The laziest kind of statistical research is that which relies solely on presenting the results of statistical tests, without making any meaningfull effort to critically interpret the results. Prima facie acceptance, without critical inquiry, leads to noise being misidentified as meaningful, to bad science and bad policy.

With that in mind, it is worth taking a look at an article by Crawley et al (2017) published on 20 September 2017 in Archives of Disease in Childhood , investigating the effectiveness of the Lightning Process for children with myalgic encephalitis (ME, also known as Chronic Fatigue Syndrome or CFS). Esther Crawley is something of a bugbear for many patients with ME/CFS, being a staunch proponent of the controversial PACE trial and related research,1 but I am less interested in her reputation or that of any other authors; the content of the study itself is the most important thing.

The Lightning Process (LP) is a three day personal development course that is fully grounded in some of the finest pseudo-science available - namely neuro-lingustic programming and osteopathy - plus some life coaching. Crawley et al optimistically report that “LP is effective and is probably cost-effective” for treating children with mild/moderate ME, on the basis that they found participants receiving LP and standard medical care (SMC) reported slightly higher physical function scores than participants receiving only SMC, as well as slightly better results on a variety of secondary measures. These results are interesting, but they are nowhere near good enough to say that “LP is effective” for treating ME.

Statistical significance or non-overlapping confidence intervals are not by themselves enough to attribute effectiveness to a particular intervention, they merely indicate potential. Anyone who has taken an introductory statistics module knows that correlation does not equal causation and, in the case of medical interventions, the placebo effect cannot be ignored. As this was not a blinded study, participants knew what intervention they were (or were not receiving). Participants were openly recruited, so the study may have attracted participants interested in the opportunity to receive the LP free of charge (it typically costs £620 and is not covered by the NHS), and who believed that the LP would help their ME. Nowhere do Crawley et al meaningfully consider the possibility of the placebo effect, or the effect of self selection by study participants, a strange oversight given that only 100 of the 310 eligible agreed to participate in the study.

Furthermore, a proper declaration of intervention effectiveness requires a strong explanatory underpinning. While it is true that LP has not been subject to a randomised control trial prior to now, its various component elements are, to put it politely, bullshit. Multiple flavours of pseudo-scientific nonsense can’t be combined into an effective medical intervention. Neuro-linguistic programming has been thoroughly discredited (the Wikipedia page for NLP has a good summary), and Osteopathy is, to quote Edzard Ernst, ‘little more than wishful thinking’. Life coaching, while not necessarily bullshit, is not going to be any use in treating a physical illness, and does not make sense for the treatment of psychological disorders compared to conventional forms of therapy.2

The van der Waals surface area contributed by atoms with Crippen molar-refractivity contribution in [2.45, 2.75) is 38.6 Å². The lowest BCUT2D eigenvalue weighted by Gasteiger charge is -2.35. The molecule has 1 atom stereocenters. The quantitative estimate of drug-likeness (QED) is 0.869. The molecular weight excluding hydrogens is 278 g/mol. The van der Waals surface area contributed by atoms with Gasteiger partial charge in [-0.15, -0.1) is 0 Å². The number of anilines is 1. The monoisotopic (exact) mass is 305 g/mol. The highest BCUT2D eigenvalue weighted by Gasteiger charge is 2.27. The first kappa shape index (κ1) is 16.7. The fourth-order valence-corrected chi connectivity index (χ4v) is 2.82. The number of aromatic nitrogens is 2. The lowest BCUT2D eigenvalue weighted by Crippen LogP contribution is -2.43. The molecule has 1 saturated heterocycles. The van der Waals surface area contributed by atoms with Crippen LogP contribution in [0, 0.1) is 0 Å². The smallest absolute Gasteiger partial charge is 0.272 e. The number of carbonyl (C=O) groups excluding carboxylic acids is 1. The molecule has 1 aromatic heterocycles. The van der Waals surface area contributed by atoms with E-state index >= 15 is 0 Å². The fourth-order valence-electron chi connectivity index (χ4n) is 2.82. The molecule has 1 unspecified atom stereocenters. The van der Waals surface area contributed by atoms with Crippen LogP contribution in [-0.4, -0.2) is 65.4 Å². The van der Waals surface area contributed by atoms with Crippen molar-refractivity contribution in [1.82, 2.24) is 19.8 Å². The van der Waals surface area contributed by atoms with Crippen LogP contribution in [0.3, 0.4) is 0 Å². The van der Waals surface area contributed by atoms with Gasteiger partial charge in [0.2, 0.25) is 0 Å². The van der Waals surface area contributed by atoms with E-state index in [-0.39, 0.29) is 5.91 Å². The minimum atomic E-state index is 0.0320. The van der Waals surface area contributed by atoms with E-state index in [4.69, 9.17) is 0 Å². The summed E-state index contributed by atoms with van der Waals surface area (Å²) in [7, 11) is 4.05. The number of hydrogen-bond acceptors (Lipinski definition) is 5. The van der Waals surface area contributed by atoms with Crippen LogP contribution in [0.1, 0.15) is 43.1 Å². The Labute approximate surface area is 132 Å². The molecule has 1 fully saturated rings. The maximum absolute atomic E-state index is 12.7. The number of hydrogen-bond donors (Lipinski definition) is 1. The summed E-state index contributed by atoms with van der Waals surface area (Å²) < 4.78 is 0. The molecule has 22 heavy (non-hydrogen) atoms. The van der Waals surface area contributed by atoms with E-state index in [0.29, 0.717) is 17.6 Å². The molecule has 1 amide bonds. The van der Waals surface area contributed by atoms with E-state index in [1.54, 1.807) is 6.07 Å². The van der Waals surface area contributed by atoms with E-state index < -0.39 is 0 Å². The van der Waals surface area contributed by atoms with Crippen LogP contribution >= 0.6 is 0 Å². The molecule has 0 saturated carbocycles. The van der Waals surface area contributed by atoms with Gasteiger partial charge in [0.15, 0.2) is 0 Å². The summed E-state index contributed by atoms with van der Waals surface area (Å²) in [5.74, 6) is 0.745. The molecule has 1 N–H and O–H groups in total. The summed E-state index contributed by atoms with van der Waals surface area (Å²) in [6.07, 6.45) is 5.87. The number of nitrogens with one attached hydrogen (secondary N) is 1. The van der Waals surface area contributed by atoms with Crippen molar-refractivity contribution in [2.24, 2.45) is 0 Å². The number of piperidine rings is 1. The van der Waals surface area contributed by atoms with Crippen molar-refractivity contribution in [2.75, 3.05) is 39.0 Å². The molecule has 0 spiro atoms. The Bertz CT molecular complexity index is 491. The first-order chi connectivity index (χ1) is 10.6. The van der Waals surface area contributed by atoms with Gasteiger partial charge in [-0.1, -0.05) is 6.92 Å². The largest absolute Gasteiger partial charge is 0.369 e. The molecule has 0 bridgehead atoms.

In short, Crawley et al claim that LP is effective for treating ME, despite providing no meaningful explanation for why this may be the case, completely ignoring the placebo effect and failing to critically consider their findings. The studies authors really should know better than to endorse LP – a commercial treatment based on pseudo-science – as an effective treatment for adolescent ME on the basis of one small trial. While Crawley admits being suprised at the positive results of the trial, the decision to uncritically report that LP ‘works’, with no urging of caution or qualifying statements, seems at best unusual, at worst irresponsible and inappropriate. The extensive media campaign accompanying publication, including an appearance on the Today Programme and numerous newspaper articles (see this roundup from the ME Association), is extraordinary given that the article itself is, at best, mildly interesting. If I was feeling conspiratorial I would say it was an attempt to maintain the appearance of scientific respectability in psychological approaches to ME, as the scientific community abandons the psychological approach in favour of biomarker research and drug trials. It is quite beyond me why this study received any attention, given recent developments like the Center for Disease Control in the US dropping all references to CBT-based interventions for ME, or the identification of possible biomarkers for ME by Montoya et al (2017).

The greatest contribution to science made by Crawley et al (2017) is how the paper serves as an important reminder to always critically consider statistical results, and not get carried away by declaring a commercial product based on pseudo-science an effective treatment for any condition on the basis of a single non-blinded trial.

References

Notes

Update 5 October 2017: fixed a couple typos

  1. For example see the posts “TRIAL BY ERROR: The Troubling Case of the PACE Chronic Fatigue Syndrome Study”, “Trial By Error, Continued: My Libelous Blogging on Virology Blog”, “Trial By Error: MEGA’s Latest Failure” and other related posts by David Tuller on the Virology blog.

  2. Not to mention that there is no evidence that ME is exclusively or even predominantly a psychological illness.